A charity set up in memory of a Scots aid worker killed in Afghanistan hopes to get 20 Afghan medical students to Scotland to finish their studies.
Linda Norgrove, from Lewis, was kidnapped by the Taliban in 2010 and died during an attempt to rescue her.
Her parents set up a foundation in her name to support projects helping Afghan women and girls.
The charity has called on the UK and Scottish governments to make procedures easier for the female medical students.
The foundation said that after much waiting and discussions with both governments, it was no further forward in getting the women from Afghanistan to Scotland.
The Scottish government said Education Secretary Jenny Gilruth had met the charity and written to the Home Office seeking "urgent clarity" on the situation.
The UK government said supporting the resettlement of eligible Afghans was a "top priority".
Western Isles-based Linda Norgrove Foundation said it had received distressing messages from the students, which included their fears about living under Afghanistan's Taliban regime.
The Taliban returned to rule in August 2021 following the end to an almost 20-year presence of a US-led coalition in the country.
Since then, a wide range of strict measures have been re-imposed on women in Afghanistan.
The Taliban had previously said the rights of women in Afghanistan would be respected "within the framework of Islamic law".
The Linda Norgrove Foundation said Scotland's five medical schools made a decision last year to accommodate the 20 students to complete their studies.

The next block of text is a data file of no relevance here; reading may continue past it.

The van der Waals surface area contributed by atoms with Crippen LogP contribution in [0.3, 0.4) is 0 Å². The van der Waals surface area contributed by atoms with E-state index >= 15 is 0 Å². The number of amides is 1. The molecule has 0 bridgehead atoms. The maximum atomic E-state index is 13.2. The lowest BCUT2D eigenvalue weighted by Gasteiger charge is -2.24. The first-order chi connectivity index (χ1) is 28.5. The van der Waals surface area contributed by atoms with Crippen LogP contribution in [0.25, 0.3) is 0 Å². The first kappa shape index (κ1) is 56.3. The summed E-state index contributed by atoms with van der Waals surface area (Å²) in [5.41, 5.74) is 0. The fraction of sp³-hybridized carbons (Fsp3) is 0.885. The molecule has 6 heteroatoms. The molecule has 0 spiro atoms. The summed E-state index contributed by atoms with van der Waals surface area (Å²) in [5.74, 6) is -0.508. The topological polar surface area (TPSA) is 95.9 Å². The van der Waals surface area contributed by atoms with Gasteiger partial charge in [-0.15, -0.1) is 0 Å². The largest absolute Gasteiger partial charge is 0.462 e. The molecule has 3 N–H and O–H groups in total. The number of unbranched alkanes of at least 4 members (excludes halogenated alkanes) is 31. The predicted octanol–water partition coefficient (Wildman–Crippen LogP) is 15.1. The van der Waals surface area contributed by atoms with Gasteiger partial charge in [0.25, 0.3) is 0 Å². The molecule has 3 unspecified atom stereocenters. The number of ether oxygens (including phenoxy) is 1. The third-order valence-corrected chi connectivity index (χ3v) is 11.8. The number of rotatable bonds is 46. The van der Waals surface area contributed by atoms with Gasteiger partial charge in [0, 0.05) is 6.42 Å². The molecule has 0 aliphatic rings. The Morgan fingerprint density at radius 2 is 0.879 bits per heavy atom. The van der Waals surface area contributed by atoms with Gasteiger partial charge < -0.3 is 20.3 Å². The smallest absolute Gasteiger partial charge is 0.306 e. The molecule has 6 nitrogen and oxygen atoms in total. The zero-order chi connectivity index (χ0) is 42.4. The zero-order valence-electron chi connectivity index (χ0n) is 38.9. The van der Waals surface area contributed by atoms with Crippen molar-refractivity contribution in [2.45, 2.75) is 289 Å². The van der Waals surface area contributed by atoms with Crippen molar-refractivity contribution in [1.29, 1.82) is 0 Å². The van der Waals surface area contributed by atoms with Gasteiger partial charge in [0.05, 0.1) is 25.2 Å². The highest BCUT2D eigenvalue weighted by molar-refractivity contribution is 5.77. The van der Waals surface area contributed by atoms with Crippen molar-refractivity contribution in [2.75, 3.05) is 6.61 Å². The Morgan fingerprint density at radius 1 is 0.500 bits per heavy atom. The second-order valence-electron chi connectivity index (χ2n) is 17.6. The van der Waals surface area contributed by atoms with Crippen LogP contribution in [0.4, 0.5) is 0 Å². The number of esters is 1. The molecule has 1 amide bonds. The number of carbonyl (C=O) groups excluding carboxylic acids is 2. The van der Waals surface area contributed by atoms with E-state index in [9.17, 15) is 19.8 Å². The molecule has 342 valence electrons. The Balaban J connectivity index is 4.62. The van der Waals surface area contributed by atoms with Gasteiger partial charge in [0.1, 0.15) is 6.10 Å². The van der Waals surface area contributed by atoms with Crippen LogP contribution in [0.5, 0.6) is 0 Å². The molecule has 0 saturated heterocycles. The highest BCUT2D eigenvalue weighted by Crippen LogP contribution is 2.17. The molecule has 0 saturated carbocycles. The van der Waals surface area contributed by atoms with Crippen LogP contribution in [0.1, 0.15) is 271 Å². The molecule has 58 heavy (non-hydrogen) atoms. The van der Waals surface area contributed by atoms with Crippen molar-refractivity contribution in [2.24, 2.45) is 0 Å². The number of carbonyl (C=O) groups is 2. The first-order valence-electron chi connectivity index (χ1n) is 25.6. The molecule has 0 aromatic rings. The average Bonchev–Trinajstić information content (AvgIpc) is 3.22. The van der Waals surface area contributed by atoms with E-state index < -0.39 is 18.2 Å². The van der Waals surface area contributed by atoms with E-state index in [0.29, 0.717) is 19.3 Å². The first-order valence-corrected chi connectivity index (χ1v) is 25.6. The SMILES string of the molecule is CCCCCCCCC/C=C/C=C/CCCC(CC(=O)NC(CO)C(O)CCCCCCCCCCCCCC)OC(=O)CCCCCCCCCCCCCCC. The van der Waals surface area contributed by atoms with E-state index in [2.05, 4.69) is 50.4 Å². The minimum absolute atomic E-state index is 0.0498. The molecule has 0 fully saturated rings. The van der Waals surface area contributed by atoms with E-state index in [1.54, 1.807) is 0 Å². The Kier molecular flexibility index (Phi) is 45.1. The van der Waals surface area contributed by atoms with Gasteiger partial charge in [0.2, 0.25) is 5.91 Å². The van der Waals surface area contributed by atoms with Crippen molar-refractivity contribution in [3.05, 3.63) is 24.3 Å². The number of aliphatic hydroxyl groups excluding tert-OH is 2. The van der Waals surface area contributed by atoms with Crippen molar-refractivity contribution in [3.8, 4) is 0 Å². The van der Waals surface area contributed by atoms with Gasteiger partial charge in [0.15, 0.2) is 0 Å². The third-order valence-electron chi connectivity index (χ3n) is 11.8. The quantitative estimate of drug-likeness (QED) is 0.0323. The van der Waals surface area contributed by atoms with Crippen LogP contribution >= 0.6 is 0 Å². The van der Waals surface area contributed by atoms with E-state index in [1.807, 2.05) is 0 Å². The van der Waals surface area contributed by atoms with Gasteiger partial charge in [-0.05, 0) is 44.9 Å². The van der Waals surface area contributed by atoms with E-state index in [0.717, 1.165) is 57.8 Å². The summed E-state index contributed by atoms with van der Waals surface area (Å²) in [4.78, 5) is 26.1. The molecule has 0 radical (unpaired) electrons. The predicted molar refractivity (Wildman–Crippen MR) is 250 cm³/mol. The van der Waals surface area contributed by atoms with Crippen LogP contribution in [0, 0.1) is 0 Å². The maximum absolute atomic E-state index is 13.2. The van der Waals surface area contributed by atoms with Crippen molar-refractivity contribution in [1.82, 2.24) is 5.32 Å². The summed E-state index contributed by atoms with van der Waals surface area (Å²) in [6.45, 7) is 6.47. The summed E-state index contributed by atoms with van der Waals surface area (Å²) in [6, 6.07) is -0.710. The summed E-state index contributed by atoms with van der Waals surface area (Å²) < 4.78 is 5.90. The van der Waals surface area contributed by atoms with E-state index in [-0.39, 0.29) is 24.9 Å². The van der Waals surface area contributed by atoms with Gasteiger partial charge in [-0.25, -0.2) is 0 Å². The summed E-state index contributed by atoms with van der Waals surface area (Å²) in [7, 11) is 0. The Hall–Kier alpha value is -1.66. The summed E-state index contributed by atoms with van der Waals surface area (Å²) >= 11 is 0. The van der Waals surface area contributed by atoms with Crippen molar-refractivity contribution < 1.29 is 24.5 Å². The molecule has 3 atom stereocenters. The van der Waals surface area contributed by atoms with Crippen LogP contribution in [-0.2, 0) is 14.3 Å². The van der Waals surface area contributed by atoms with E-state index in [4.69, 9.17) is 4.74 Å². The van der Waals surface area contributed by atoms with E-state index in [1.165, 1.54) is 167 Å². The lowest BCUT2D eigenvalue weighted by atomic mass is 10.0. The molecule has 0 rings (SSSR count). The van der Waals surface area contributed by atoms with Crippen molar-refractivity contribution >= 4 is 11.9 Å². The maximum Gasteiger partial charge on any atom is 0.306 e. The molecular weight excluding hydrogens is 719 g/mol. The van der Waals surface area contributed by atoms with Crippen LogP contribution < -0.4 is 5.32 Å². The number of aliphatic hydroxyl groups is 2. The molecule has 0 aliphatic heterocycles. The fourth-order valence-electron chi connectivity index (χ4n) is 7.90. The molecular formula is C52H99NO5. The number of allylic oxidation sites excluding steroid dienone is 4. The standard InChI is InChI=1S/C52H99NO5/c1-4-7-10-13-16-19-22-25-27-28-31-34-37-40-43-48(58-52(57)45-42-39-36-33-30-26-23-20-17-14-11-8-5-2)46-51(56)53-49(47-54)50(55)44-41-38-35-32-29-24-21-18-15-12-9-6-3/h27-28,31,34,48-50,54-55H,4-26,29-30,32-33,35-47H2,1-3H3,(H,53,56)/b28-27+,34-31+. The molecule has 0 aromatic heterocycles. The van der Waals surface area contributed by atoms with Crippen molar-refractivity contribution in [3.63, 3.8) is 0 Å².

But Linda's father, John Norgrove, said: "We're becoming really frustrated with all the delays."
He said the charity had initially been told the relevant pathway through the UK's Afghan Citizens Resettlement Scheme would open in January.
Mr Norgrove said the date was then changed to August and it was now being suggested it would not open any time soon.
He added: "Our students have gone from being trainee doctors to facing a closed existence, consigned to cooking, cleaning and looking after children.
"They aren't allowed to leave the house without a male chaperone, some fear for their lives and others are likely to be married off against their will.
"They are in utter despair and desperately need our help."
The Scottish government said it had asked the UK government for information on action it was taking.
A spokesman said: "A solution will allow us to support these women with free tuition and cost of living support.
"Student support regulations in Scotland allow home-fee status and access to living cost support to those in the country under relevant Afghan resettlement schemes.
"We are disappointed that thus far this status has not been provided, however, we are sure that a pragmatic solution can be found by the Home Office."
A UK government spokesperson said: "The UK has made an ambitious and generous commitment to help at-risk people in Afghanistan and, so far, we have brought around 24,600 vulnerable people to safety, including thousands of people eligible for our Afghan resettlement schemes.
"Supporting the resettlement of eligible Afghans remains a top priority and we continue to work with likeminded partners and countries neighbouring Afghanistan on resettlement issues, and to support safe passage for eligible people."
Linda, 36, was overseeing a USAID project set up to create jobs and support economies in fragile areas of Afghanistan.
She was kidnapped in Kunar on 26 September 2010 and died in an attempted rescue by US special forces on 8 October that year.
A joint UK and US investigation found that she was killed by a grenade thrown by one of the American soldiers.